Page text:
Oil prices increase after Sino-US trade truce and expected OPEC cuts

3 December 2018 (Last Updated December 4th, 2018 09:00)

Oil prices have soared by more than 5% after the US and China agreed to a 90-day truce in their trade war.

Oil prices increase after Sino-US trade truce and expected OPEC cuts
An oil rig located off the Pacific coast. Credit: nate2b / Flickr.

Oil prices have soared by more than 5% after the US and China agreed to a 90-day truce in their trade war.

Expectations of potential supply cuts by the OPEC have also contributed to the cause of the price increase.

US light crude oil CLc1 increased by 5.7% to reach $53.85 per barrel, before falling to around $53. Brent crude LCOc1 climbed by 5.3% to $62.6, before settling at around $61.6, Reuters reported.

Julius Baer commodity research head Norbert Rücker was quoted by the news agency as saying: “From Argentina to Alberta, the oil market news is about supply curtailments. A brightening market mood will likely extend today’s price rally in the very near term.”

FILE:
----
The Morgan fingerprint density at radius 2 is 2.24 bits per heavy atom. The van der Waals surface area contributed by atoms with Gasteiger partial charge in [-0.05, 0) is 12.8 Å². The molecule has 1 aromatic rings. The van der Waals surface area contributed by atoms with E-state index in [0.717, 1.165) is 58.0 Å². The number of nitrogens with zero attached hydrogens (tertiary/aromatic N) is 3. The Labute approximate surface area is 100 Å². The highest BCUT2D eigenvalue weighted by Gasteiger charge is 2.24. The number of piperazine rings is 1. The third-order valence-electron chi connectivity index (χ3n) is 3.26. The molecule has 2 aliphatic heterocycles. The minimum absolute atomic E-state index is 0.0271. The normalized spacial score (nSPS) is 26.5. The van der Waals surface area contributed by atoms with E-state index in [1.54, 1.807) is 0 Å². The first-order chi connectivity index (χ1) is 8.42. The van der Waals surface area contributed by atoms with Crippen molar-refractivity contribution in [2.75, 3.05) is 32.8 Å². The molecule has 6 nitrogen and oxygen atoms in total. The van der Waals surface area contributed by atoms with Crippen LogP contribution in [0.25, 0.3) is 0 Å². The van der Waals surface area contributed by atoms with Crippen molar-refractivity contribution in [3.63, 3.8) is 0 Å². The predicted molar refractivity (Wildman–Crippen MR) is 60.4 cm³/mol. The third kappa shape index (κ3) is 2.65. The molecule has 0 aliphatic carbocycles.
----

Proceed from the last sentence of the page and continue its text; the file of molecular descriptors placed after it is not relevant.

The temporary truce between Washington and Beijing was agreed during the G20 nations meeting during the weekend in Buenos Aires, Argentina.

As per the agreement, the countries decided not to impose additional trade duties for a period of at least 90 days. The truce will allow the countries to buy additional time to work on resolving their trade disputes.

The news comes as a sigh of relief for markets. The Sino-US trade dispute impacted global trade, triggering concerns of an economic slowdown.

“The truce will allow the countries to buy additional time to work on resolving their trade disputes.”

Starting next month, the Canadian province of Alberta announced that it will force oil producers to reduce production by 8.7%, or 325,000 barrels per day (bpd) to tackle the issue of crude build up and low prices caused by pipeline bottleneck.

At the OPEC meeting later this week, OPEC members and Russia are expected to announce supply cuts to deal with emerging supply glut.

Brokerage FXTM chief market strategist Hussein Sayed told Reuters: “Markets are expecting to see a substantial production cut after Russian President Vladimir Putin said his country’s cooperation on oil supplies with Saudi Arabia would continue.”

Earlier today, Qatar Minister of State for Energy Affairs Saad al-Kaabi told reporters that the country will pull out of OPEC next month. Doha joined the producer club in 1961.